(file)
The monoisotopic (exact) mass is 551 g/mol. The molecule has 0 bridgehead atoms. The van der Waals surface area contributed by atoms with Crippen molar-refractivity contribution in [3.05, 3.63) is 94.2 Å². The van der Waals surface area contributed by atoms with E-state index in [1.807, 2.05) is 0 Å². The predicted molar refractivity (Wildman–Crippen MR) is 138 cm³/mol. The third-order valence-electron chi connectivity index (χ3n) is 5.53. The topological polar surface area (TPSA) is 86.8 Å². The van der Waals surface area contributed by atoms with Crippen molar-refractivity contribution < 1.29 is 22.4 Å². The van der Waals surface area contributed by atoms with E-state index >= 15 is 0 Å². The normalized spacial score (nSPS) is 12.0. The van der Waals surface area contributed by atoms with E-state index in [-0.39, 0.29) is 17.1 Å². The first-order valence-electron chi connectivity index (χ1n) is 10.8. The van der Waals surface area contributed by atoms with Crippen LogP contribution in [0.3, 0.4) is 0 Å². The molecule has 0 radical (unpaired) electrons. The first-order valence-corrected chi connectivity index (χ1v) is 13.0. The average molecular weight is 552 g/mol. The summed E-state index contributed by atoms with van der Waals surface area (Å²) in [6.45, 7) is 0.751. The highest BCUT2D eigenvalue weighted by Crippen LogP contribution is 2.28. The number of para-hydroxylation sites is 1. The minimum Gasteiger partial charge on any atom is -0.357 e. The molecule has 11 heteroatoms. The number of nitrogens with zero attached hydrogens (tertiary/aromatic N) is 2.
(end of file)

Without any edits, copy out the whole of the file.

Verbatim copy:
The monoisotopic (exact) mass is 551 g/mol. The molecule has 0 bridgehead atoms. The van der Waals surface area contributed by atoms with Crippen molar-refractivity contribution in [3.05, 3.63) is 94.2 Å². The van der Waals surface area contributed by atoms with E-state index in [1.807, 2.05) is 0 Å². The predicted molar refractivity (Wildman–Crippen MR) is 138 cm³/mol. The third-order valence-electron chi connectivity index (χ3n) is 5.53. The topological polar surface area (TPSA) is 86.8 Å². The van der Waals surface area contributed by atoms with Crippen molar-refractivity contribution < 1.29 is 22.4 Å². The van der Waals surface area contributed by atoms with E-state index >= 15 is 0 Å². The normalized spacial score (nSPS) is 12.0. The van der Waals surface area contributed by atoms with E-state index in [-0.39, 0.29) is 17.1 Å². The first-order valence-electron chi connectivity index (χ1n) is 10.8. The van der Waals surface area contributed by atoms with Crippen LogP contribution in [0.3, 0.4) is 0 Å². The molecule has 0 radical (unpaired) electrons. The first-order valence-corrected chi connectivity index (χ1v) is 13.0. The average molecular weight is 552 g/mol. The summed E-state index contributed by atoms with van der Waals surface area (Å²) in [6.45, 7) is 0.751. The highest BCUT2D eigenvalue weighted by Crippen LogP contribution is 2.28. The number of para-hydroxylation sites is 1. The minimum Gasteiger partial charge on any atom is -0.357 e. The molecule has 11 heteroatoms. The number of nitrogens with zero attached hydrogens (tertiary/aromatic N) is 2.